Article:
Don’t look into his eyes. They’ve been known to paralyze, mortify, and brutalize. This ninja is quick, deadly, and is bitter about something. Likely because Pipeworks Brewing Co. shoved whole lot of Nelson Sauvin hops into his bottle. He’s looking for a score to settle and is ready to nun-chuck the bejesus out the unsuspecting beer drinker. I’m willing to bear the brunt of this attack, but will it be more like a 1920’s bare knuckle boxing match or a school girl pillow fight? Time to run them numbers…
Appearance: Fuller and darker than many west coast IPAs, but Pipeworks is from Chicago anyway, so the west coast comparison is stupid. Nice light tan head that laced.
Smell: So this will be frustrating for some readers, but it smells just like a batch of homebrew that I made (in which I ended up drain pouring). Not a good way to start off this brew with bad memories like that. With that homebrew, I used only New Zealand hops including Wakatu, Nelson, Galaxy, and Wai-iti with a very light grain build and low ABV. So I can say for certain, a ton of New Zealand hop aroma is coming from this, however if those hops aren’t balanced, it gives off a dirty dishwater/sponge smell… and I’m getting a little bit of that out of this brew. Some traditional hop aromas, a little citrus, some berry notes, and the malt is definitely coming through in the smell – like a dense rye biscuit.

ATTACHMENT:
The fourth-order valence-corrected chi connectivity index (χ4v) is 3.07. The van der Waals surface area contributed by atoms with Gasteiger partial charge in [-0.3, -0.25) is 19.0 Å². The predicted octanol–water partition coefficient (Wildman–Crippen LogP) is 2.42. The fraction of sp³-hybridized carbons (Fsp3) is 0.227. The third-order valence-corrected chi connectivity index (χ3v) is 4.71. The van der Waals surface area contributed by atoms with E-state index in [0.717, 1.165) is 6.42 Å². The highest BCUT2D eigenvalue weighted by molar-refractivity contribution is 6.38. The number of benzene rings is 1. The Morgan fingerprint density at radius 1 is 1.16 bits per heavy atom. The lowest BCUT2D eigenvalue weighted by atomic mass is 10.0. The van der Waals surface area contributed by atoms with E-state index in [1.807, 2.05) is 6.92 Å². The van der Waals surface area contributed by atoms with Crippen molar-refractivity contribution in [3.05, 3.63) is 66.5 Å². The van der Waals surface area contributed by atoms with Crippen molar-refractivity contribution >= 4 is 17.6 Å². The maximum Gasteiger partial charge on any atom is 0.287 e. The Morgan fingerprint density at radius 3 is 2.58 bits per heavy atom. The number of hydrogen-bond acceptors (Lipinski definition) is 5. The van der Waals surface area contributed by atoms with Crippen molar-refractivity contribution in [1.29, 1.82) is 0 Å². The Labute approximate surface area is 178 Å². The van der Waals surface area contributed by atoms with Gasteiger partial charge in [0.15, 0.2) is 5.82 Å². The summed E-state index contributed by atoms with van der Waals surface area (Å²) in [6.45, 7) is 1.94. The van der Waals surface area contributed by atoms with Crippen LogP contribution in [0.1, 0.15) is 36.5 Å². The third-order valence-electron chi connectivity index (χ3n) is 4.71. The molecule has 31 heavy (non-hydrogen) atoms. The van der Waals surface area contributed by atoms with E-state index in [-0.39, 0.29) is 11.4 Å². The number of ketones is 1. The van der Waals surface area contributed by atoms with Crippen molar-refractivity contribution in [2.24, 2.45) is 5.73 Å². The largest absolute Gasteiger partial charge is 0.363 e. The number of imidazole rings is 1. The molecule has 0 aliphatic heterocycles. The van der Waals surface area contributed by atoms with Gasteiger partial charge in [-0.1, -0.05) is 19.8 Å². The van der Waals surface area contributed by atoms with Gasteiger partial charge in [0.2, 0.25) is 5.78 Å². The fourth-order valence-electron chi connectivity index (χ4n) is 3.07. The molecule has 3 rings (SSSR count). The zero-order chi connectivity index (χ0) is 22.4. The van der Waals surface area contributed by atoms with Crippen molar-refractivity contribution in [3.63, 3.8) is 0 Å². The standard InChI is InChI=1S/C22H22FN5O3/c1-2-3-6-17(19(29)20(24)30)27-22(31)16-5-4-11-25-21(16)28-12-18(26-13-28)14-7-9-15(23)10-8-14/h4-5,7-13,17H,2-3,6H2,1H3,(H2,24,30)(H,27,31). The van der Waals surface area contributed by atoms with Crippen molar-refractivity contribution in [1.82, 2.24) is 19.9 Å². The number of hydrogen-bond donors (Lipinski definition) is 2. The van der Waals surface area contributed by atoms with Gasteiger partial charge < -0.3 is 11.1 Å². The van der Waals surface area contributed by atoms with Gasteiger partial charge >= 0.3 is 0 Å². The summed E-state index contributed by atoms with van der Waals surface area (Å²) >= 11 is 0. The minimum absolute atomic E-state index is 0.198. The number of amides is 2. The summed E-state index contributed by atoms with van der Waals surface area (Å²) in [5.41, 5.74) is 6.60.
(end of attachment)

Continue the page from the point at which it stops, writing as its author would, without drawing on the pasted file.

Taste: OK… things are looking up. This is my third Nelson IPA I’ve reviewed in less than a month, and in the previous two, I was baffled at how different they were from the homebrew I whipped up. Nelson Showers and Alpine Nelson were both extremely tropical on the smell and also carried a heavy citrus note as I drank. This beer is more like my botched homebrew, but where I got it wrong, Pipeworks got it right.
The flavor profile is very heavy with dark berries: blackberry, blueberry, boysenberry – and while I have no clue what a gooseberry is, some say that Nelson hops give off this flavor as well. There is really no citrus to be found in this Nelson IPA and as alluded to before, it’s entirely different than the two previous Nelson bitters I reviewed. The heavy malt base and high octane ABV pairs perfectly with the rich berry flavors bursting from this brew. And that’s where Pipeworks got it right. The sweet, spicy, and biscuity malt base along with the 10% ABV thicken up this beer. Both of these elements in the brew join hands with the Nelson hops rather than sitting on opposite sides of the isle, making it complete. And while they pair well together, I wouldn’t say that it’s an overly complex brew – berries, bitter, sweet. That’s what we have here. The mouthfeel on this brew is heavy for an IPA and it’ll take some time to get through this bomber by yourself.
Overall: Pipeworks made a Nelson DIPA that was like only one other beer that I’ve had… a homebrew that I tossed. I will caution you, that this rating is based off of my past experiences and tastes. I typically hate “berry” flavored anything – juice, candy, or beer. That said, I give Pipeworks a B- on this brew. It’s not something that I would ever go back to, however I do feel that it gives off a more authentic Nelson IPA taste, or one that at least matches one similar to what I made. The 10% ABV and malt presence bails it out, but berries are still at the forefront. This ninja is sneaky.